ATG’s round table on how dealers and auctioneers charge for their expertise (ATG No 2358).

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‘Dealers shouldn’t have to justify their mark-up’:

Absolutely! Does the seller of a new Rolls-Royce car have to justify their retail pricing to buyers? It’s the buyer who must do their homework and trust the seller as well as know how to negotiate.

‘Auctioneers earn their buyer’s premium’:

Let’s get the history of this right. Buyer’s premium was implemented back in 1975 as a non-negotiable new revenue source that was directed at dealers to squeeze their profit margins as well as creating a push to the retail market buyer who didn’t and couldn’t complain about the issue.

As the record of its success shows, it didn’t stop at 10% but auctioneers have pushed it up to 25%. It has benefited sellers, who can now freely negotiate their commission payments with auctioneers. The fantasy of ‘earning’ the buyer’s premium is just that: nothing of value to the buyer that wasn’t already available before its implementation.

‘Dealers give fair valuations to consignors’:

Dealers are in the business of making a profit, and if a consignor doesn’t understand that, then let them take their chances with an auction. I generally hope to get the consignor a better price but not necessarily in the time frame of an auction and without miscellaneous add-on fees.

‘Auctioneers need to reduce seller’s commission to get good lots’:

With the non-negotiable buyer’s premium, what have they got to lose to be competitive with other auctioneers?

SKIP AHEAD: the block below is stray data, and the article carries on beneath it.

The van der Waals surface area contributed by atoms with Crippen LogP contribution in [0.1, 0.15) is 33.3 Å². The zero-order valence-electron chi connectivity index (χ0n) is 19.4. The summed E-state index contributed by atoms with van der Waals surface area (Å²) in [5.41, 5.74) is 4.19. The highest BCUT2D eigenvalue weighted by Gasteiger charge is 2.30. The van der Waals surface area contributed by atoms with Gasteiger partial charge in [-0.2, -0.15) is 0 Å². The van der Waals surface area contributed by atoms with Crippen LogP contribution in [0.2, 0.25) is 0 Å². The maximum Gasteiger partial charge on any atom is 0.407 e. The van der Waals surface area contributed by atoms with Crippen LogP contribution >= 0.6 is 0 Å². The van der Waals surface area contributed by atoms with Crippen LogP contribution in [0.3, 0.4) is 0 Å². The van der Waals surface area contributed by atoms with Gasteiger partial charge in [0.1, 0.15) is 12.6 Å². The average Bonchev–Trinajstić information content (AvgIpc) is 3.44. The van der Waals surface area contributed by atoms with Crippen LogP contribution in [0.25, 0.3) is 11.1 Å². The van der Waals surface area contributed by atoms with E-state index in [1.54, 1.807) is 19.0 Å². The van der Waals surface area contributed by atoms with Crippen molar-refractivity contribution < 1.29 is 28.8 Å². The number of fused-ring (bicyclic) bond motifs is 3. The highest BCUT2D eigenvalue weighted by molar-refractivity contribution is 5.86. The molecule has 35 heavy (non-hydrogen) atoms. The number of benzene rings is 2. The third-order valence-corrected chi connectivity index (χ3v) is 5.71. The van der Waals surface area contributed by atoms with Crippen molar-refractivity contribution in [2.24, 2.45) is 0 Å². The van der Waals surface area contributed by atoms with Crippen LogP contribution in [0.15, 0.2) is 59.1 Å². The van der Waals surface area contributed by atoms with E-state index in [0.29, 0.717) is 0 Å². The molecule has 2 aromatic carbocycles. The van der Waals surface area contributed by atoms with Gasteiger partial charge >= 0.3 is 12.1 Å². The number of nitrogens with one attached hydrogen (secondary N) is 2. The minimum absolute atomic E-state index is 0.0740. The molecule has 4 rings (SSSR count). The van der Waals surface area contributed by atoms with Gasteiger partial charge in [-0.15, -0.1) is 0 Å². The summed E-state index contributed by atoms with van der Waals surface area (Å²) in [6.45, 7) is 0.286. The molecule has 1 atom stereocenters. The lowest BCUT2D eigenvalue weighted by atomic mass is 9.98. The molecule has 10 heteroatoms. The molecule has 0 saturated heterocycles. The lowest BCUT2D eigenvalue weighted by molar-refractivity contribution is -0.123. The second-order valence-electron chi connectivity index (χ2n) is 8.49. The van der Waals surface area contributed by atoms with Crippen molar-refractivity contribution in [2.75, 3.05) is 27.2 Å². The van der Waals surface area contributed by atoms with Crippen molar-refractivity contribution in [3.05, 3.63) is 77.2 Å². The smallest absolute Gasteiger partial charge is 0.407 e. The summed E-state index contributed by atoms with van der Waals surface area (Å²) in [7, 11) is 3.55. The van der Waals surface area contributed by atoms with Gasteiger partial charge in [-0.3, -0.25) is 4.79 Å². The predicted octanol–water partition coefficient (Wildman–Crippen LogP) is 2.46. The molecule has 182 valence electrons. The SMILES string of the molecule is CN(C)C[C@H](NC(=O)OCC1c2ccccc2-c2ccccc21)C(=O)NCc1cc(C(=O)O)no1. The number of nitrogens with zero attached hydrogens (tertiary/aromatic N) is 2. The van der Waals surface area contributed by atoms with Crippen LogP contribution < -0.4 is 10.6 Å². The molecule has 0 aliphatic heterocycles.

‘The underbidder is valued by auctioneers’:

No question about it, but they also have an ace up their sleeve with the secret reserve. Start the bidding at the reserve and let the games begin!

Finally, thank you for hosting the round table forum to discuss this perennial topic, the issues around which simply will not go away.

Lewis J Baer

Managing principal Newel (dealer) New York, USA

“ Let’s get the same sort of transparency for vendors as has been achieved for buyers

Transparency for vendors

MADAM – I groan when I read ‘dealers, faced with rising buyer’s premiums’ (ATG round table, No 2358). The reality is that it doesn’t matter one iota whether the buyer’s premium is 1% or 30%, since the buyer will factor this in, and pay the same amount regardless of the size of the premium.

We all know, and it should be made absolutely clear, that it is ultimately the vendor who will pay the 1% or 30% premium.

In my view, the exact cost to the vendor is often an opaque area: two lots of commissions, insurance, photography, bought-in fees, lotting fees and so on. Experienced auction seller as I am, I’m often shocked how these fees appear quite unexpectedly on my invoice (and in contrast to what I had accepted as a verbal agreement), with the result that it’s not uncommon to get less than 50% of the fully inclusive sale price.

Buyers can calculate exactly what they’re prepared to pay – the size of the premium is relatively irrelevant to them. So my contribution to your debate: let’s get the same sort of transparency for vendors as has been achieved recently for buyers.

Hammond Smith